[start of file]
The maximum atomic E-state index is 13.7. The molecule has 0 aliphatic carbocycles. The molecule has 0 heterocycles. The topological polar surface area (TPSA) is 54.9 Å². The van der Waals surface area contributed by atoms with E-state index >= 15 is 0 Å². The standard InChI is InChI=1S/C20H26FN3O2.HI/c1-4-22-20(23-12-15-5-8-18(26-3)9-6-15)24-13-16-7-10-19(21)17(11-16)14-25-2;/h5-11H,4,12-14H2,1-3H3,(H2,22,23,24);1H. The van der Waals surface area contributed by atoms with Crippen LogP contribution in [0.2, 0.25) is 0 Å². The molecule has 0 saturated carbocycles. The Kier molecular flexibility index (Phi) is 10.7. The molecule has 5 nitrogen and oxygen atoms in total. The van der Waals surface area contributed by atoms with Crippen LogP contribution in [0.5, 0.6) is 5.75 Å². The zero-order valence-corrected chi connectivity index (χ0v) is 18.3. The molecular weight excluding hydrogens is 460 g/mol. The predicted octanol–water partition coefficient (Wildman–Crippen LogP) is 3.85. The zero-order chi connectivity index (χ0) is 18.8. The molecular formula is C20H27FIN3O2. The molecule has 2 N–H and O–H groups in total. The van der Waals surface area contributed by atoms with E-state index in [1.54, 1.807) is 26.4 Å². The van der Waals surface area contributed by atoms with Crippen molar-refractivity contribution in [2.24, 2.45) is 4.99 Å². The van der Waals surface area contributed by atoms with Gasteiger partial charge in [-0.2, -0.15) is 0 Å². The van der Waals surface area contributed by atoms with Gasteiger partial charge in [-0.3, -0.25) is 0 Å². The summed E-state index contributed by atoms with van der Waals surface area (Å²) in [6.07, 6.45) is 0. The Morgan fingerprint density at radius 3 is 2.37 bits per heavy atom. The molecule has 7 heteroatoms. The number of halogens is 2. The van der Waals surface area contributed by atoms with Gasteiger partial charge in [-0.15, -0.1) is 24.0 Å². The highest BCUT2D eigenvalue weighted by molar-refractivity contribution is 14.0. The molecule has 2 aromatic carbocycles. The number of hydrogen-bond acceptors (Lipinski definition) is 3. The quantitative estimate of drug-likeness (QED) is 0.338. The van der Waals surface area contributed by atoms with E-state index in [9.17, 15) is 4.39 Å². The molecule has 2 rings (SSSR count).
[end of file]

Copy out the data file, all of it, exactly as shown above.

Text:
The maximum atomic E-state index is 13.7. The molecule has 0 aliphatic carbocycles. The molecule has 0 heterocycles. The topological polar surface area (TPSA) is 54.9 Å². The van der Waals surface area contributed by atoms with E-state index >= 15 is 0 Å². The standard InChI is InChI=1S/C20H26FN3O2.HI/c1-4-22-20(23-12-15-5-8-18(26-3)9-6-15)24-13-16-7-10-19(21)17(11-16)14-25-2;/h5-11H,4,12-14H2,1-3H3,(H2,22,23,24);1H. The van der Waals surface area contributed by atoms with Crippen LogP contribution in [0.2, 0.25) is 0 Å². The molecule has 0 saturated carbocycles. The Kier molecular flexibility index (Phi) is 10.7. The molecule has 5 nitrogen and oxygen atoms in total. The van der Waals surface area contributed by atoms with Crippen LogP contribution in [0.5, 0.6) is 5.75 Å². The zero-order valence-corrected chi connectivity index (χ0v) is 18.3. The molecular weight excluding hydrogens is 460 g/mol. The predicted octanol–water partition coefficient (Wildman–Crippen LogP) is 3.85. The zero-order chi connectivity index (χ0) is 18.8. The molecular formula is C20H27FIN3O2. The molecule has 2 N–H and O–H groups in total. The van der Waals surface area contributed by atoms with E-state index in [1.54, 1.807) is 26.4 Å². The van der Waals surface area contributed by atoms with Crippen molar-refractivity contribution in [2.24, 2.45) is 4.99 Å². The van der Waals surface area contributed by atoms with Gasteiger partial charge in [-0.2, -0.15) is 0 Å². The van der Waals surface area contributed by atoms with Gasteiger partial charge in [-0.3, -0.25) is 0 Å². The summed E-state index contributed by atoms with van der Waals surface area (Å²) in [6.07, 6.45) is 0. The Morgan fingerprint density at radius 3 is 2.37 bits per heavy atom. The molecule has 7 heteroatoms. The number of halogens is 2. The van der Waals surface area contributed by atoms with Gasteiger partial charge in [-0.15, -0.1) is 24.0 Å². The highest BCUT2D eigenvalue weighted by molar-refractivity contribution is 14.0. The molecule has 2 aromatic carbocycles. The number of hydrogen-bond acceptors (Lipinski definition) is 3. The quantitative estimate of drug-likeness (QED) is 0.338. The van der Waals surface area contributed by atoms with E-state index in [9.17, 15) is 4.39 Å². The molecule has 2 rings (SSSR count).